Some responses came immediately as if from next-door kin: “Thanks for sending this note, Papaji! Yes, [we] are staying healthy. I’m trying to see the positives. [When we] go on our daily walks, I can’t help but be reminded that Spring is happening all around us. Cherry blossoms are in full bloom, the birds are chirping louder every day, my indoor seedlings are just about ready to be planted outside, and the air is cleaner.”
Some emails read as if they were Western Union telegrams – surgical sentences and grammatical errors suggesting distracted medical battlefield urgency:
- “Thank you so much my friend … desperately needs this as it has been certainly overwhelming for all of us.”
- “Will catch up soon … knee deep into COVID-19 as I and in our command center this and next week.”
- “So thoughtful of you to reach out … much appreciated … more careful response to follow.”
- “Doing fellowship in Infectious disease at Stanford … warning … worst is yet to come … brace yourself.”
- “Thank you … I hope you and the family stay safe.”
- “In the front line now treating patients and attending on them … but praying and hoping for the best … work has doubled.”
- “Thank you for this thoughtful note … I’m doing well (on nights right now, delivering babies) and have been in good health.”
- “Coronavirus is causing a lot of stress for us … Stay safe and wash your hands frequently with warm water and soap for 20 seconds.”
- “Thanks … that’s very nice of you to say.”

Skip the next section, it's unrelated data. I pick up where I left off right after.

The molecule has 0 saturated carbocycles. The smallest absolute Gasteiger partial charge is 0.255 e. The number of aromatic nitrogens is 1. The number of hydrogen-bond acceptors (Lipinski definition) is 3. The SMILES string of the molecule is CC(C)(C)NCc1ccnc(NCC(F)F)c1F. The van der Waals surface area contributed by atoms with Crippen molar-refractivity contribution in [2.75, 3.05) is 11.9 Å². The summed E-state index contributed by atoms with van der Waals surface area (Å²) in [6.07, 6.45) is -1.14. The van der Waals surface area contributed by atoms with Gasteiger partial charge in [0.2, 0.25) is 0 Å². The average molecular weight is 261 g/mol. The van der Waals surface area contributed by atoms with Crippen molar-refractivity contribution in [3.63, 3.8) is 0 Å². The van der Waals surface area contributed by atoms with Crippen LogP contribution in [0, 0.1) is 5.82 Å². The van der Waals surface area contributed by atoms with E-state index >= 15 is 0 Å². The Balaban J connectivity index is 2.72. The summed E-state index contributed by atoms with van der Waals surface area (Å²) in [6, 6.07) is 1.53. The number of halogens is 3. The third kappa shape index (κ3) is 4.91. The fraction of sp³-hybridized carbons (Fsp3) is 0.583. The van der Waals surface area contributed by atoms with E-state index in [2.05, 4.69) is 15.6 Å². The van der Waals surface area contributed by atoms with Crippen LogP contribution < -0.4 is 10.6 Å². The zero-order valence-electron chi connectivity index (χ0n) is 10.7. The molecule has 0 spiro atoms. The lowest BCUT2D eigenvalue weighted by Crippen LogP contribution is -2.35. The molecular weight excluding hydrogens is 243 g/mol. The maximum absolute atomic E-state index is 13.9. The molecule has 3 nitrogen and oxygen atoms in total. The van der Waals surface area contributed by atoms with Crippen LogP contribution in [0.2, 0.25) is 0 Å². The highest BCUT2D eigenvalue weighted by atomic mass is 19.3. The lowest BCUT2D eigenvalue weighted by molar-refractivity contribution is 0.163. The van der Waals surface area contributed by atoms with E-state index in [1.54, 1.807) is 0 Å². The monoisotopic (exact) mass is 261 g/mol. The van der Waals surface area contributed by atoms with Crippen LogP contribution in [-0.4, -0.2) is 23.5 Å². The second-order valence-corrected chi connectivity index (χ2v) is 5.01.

- “Sorry for not responding sooner … keep waiting for a moment I can put some thought into my response … silly me.”
- “Thank you very much for the thoughts, the support, and your friendship … hope you and your family continue to all be healthy … hope isolation doesn’t keep you from the grand baby!”
- “Until calmer days…”
And then there were the responses from Dr. Megha and Dr. Pooja. In these letters from two sisters whom my wife and I had known since they were little girls in frocks, I could hear the distant thunder of war against an invisible enemy:
Dear Raj Uncle and Mangla Aunty,
Thank you so much for your very kind words and touching email, and for thinking of us during these uncertain times. This has truly been a humbling experience thus far and I can only pray that this is soon behind us with minimal loss….
Dear Raj Uncle and Mangla Aunty,
Thank you so much for reaching out to me.
That passage was really beautiful.
It made me feel hopeful about the future.
I am working in the ICU for a month and am grateful for the opportunity to learn from this pandemic and care for patients.
I am especially inspired by nurses and respiratory therapists, as they have the most contact with patients.
Their bravery, compassion, and selflessness inspire me every day.
Wishing you and your family all the best now and always!
Gentle reader, even if you are not a doctor or planning a career in the caring profession, as a consumer of medicine you may be wondering about that question from Cutting for Stone: “Tell us, please, what treatment, in an emergency, is administered by ear?” Perhaps we can all embrace this universal response — “words of comfort.”
Dr. Rajesh C. Oza, a Change Management Consultant working with clients across the world, has written this for all of those in healthcare, including his nephew, Avinash, the first MD in the Oza Family.